Tens of thousands of people took to the streets of major US cities on Tuesday for an eighth consecutive night of protests over the death of a black man in police custody, defying pleas by mayors, strict curfews and other measures meant to curtail them.
Major marches took place in Los Angeles, Philadelphia, Atlanta and New York City as well as in Washington, DC, near the park where demonstrators were cleared on Monday to make a path for President Donald Trump so he could walk from the White House to a historic church for a photo, reports Reuters.
Although rallies on behalf of Floyd and other victims of police brutality have been largely peaceful during the day, after dark each night crowds have turned to rioting, vandalism, arson and looting. On Monday night, five police officers were hit by gunfire in two cities.
Outside the US Capitol building on Tuesday afternoon a throng took to one knee, chanting "silence is violence" and "no justice, no peace," as officers faced them just before the government-imposed curfew.
The crowd remained in Lafayette park and elsewhere in the capitol after dark, despite the curfew and vows by Trump to crack down on what he has called lawlessness by "hoodlums" and "thugs," using National Guard or even the US military if necessary.
After the curfew began in New York City, thousands of chanting and cheering protesters marched from the Barclays Center down Flatbush toward the Brooklyn Bridge as police helicopters whirred overheard.
A crowd, gathered at an entrance to the Manhattan Bridge roadway, chanted at riot police: "Walk with us! Walk with us."
Police in riot helmets, far fewer than on previous nights, watched at a distance from the sidewalk as cars honked rhythmically in support.
On Hollywood Boulevard in Los Angeles, hundreds of people filled the street from curb to curb, marching past famous landmarks of the film center. Others gathered outside Los Angeles Police Department headquarters downtown, in some cases hugging and shaking hands with a line of officers outside.
Los Angeles was the scene of violent riots in the spring of 1992, following the acquittal of four policemen charged in the beating of black motorist Rodney King, that saw more than 60 people killed and an estimated $1 billion in damage.
MOST AMERICANS SYMPATHIZE
A majority of Americans sympathize with the protests, according to a Reuters/Ipsos poll released on Tuesday.
The survey conducted on Monday and Tuesday found 64% of American adults were "sympathetic to people who are out protesting right now," while 27% said they were not and 9% were unsure.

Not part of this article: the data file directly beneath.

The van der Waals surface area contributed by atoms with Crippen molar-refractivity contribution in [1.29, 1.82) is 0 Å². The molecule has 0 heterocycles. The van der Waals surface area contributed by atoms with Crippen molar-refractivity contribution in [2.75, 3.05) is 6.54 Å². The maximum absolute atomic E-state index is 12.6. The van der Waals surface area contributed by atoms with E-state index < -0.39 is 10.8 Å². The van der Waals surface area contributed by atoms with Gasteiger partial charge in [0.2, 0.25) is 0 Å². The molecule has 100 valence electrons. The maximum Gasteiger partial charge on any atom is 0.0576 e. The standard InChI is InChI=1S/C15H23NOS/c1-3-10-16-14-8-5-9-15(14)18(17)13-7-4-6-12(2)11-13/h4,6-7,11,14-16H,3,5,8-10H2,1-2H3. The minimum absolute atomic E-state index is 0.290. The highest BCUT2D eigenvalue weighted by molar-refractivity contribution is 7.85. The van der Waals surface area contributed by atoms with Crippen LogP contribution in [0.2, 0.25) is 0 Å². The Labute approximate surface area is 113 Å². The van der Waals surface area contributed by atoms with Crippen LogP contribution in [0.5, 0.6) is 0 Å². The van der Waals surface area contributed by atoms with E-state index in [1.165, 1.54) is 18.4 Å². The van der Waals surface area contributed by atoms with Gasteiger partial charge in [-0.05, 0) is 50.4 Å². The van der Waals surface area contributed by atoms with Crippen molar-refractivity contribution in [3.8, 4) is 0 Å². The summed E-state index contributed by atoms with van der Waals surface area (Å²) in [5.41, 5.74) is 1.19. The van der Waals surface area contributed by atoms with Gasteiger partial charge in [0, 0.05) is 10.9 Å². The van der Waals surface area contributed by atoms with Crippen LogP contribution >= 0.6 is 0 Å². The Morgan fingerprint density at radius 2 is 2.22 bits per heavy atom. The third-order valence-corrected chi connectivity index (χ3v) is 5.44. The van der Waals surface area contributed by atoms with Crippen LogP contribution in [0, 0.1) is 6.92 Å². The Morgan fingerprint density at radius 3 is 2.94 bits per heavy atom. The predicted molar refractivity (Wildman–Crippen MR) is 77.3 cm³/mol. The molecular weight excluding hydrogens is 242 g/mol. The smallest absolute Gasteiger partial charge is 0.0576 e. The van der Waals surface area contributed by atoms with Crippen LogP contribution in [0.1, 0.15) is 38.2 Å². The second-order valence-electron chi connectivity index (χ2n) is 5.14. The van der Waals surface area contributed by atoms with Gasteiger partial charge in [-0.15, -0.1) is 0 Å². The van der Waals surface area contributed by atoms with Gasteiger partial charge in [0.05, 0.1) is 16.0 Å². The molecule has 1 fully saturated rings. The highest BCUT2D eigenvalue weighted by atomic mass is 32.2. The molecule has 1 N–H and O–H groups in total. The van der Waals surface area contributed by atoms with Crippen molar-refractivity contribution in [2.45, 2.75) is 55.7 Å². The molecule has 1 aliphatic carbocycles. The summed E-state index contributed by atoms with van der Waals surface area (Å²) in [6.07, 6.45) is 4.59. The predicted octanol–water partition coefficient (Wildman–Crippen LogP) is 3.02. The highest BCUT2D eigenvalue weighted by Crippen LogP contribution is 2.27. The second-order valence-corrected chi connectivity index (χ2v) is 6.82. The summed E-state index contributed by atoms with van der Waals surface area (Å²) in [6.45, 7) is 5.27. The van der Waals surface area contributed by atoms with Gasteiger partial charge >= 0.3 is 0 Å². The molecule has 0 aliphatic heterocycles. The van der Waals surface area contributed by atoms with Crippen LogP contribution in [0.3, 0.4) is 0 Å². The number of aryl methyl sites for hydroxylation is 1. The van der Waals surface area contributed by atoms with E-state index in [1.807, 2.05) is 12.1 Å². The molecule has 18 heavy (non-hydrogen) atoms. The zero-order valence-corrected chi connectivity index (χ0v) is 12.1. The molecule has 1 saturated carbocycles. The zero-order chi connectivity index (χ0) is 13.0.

More than 55% of Americans said they disapproved of Trump's handling of the protests, including 40% who "strongly" disapproved, while just one-third said they approved - lower than his overall job approval of 39%, the poll showed.
In Minneapolis, Roxie Washington, mother of Floyd's 6-year-old daughter, Gianna, told a news conference he was a good man. "I want everybody to know that this is what those officers took from me....," she said, sobbing. "Gianna does not have a father. He will never see her grow up, graduate."
The head of the U.S. National Guard said on Tuesday 18,000 Guard members were assisting local law enforcement in 29 states.
Floyd died after a white policeman pinned his neck under a knee for nearly nine minutes in Minneapolis on May 25, reigniting the explosive issue of police brutality against African Americans five months before the November presidential election.
The officer who knelt on Floyd, 44-year-old Derek Chauvin, has been charged with third-degree murder and second-degree manslaughter. Three other officers involved were fired but not yet charged.
Trump has threatened to use the military to battle violence that has erupted nightly, often after a day of peaceful protests. He has derided local authorities, including state governors, for their response to the disturbances.
On Monday night, demonstrators smashed windows and looted luxury stores on tony Fifth Avenue in New York, and set fire to a Los Angeles strip mall. Four police officers were shot in St. Louis and one in Las Vegas who was critically wounded, authorities said.
Officers were injured in clashes elsewhere, including one who was in critical condition after being hit by a car in the Bronx, police said.
The protests come on the heels of lockdowns to prevent spread of the novel coronavirus which hit African Americans disproportionately with high numbers of cases and job losses.
Some of those who have gathered at the site of Floyd's killing have invoked the non-violent message of the late US civil rights leader Martin Luther King Jr., assassinated in 1968, as the only way forward.
"He would be truly appalled by the violence because he gave his life for this stuff," said Al Clark, 62, a black man who drove to the Minneapolis memorial with one of King's speeches blaring from his truck.
"But I can understand the frustration and anger."